No nuance is needed to show
Price pressures are starting to grow
And as an aside
Poor Goldilocks died
For shareholders, look out below!
In the wake of yesterday’s surprisingly high CPI print, on both the headline and core measures, the immediate impact was equity futures sold off sharply. This made sense given the heightened concerns that the market has been showing with regard to inflation ever since the AHE number surprised on the high side two weeks ago. So the CPI was now the second piece of important inflation data that was pointing to the Fed being forced to raise rates faster than they currently assume (3x in 2018) and much faster than the market is currently pricing (~2x in 2018). In fact, a Bloomberg survey of economists now points to the median expectation of Fed rate hikes this year having moved up to four while the Fed Funds futures market has moved up to a 25% probability of a fourth rate hike this year.
However, by yesterdays close
The market, its fear did transpose
As rates keep on rising
It’s now emphasizing
How fast the economy grows
It seems, however, that the bulls will not be denied. By the time the equity markets closed yesterday afternoon, stock prices were up ~1%, the dollar had resumed its decline and commodity prices were rising; all while Treasury prices continued to fall. There seems to be a pretty big disconnect between the way asset markets are trading and the increasing probability that global QE is going to disappear sooner than expected. My friend Mike Ashton (follow him on Twitter at @inflation_guy), who really does seem to know everything about inflation, makes the point that because of the comparisons over the next six months, Core CPI is likely to be up to 2.5% or even higher come late summer. If that is the case, and it certainly seems reasonable based on the data, ask yourself how relaxed the FOMC will be about that gradual pace of rate increases. My view is that even the doves will be forced to admit that rates need to move higher if the data begins to show the Fed is truly behind the curve. And so, I continue to look at the current broad market price action and scratch my head. A perfect example is that the correlation between the yield on 2-year Treasuries and the dollar, which historically has run above 60%, has fallen to 23%. That is emblematic of the change in views we have seen. It is also ripe for a return to historical values as more stress builds in the market. After all, equity markets that have been built on unlimited free liquidity cannot sustain the same levels when liquidity shrinks and is no longer free. Last week was, I believe, just a taste of what we will see during the rest of the year.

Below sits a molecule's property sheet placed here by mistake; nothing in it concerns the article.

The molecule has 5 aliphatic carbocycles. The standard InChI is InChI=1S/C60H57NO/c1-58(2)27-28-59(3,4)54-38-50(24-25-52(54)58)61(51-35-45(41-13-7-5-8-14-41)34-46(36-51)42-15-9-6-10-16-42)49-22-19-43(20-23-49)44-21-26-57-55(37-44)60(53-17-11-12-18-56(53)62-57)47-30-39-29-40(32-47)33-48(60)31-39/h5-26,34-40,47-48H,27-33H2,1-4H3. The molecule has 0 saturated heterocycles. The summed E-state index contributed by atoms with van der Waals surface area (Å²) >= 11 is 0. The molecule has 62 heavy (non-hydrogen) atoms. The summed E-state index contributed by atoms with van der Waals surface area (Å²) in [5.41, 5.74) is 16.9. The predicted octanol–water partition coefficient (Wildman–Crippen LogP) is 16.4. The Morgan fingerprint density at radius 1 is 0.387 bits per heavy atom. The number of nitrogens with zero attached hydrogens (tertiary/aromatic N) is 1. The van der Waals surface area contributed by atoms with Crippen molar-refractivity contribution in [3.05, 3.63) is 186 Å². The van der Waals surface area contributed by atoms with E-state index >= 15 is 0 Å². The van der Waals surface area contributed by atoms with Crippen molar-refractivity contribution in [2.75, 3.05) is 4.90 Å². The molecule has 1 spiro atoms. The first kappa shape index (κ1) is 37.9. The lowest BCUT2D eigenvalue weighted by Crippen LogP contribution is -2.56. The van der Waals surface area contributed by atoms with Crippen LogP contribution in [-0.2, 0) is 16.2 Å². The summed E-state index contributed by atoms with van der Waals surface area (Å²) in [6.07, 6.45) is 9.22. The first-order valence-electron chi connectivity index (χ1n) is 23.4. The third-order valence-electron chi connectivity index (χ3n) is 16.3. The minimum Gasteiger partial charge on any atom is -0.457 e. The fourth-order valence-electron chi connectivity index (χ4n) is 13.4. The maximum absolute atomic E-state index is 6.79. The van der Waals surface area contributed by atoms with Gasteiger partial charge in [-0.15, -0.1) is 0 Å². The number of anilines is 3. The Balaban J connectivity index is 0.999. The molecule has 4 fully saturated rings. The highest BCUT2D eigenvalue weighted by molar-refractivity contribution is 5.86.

But for now, the market continues to whistle past that graveyard and the narrative remains, gradual rate rises will not impact the synchronous global growth story, earnings will continue to be amazing, and equity prices, alongside commodity prices, will continue to rise.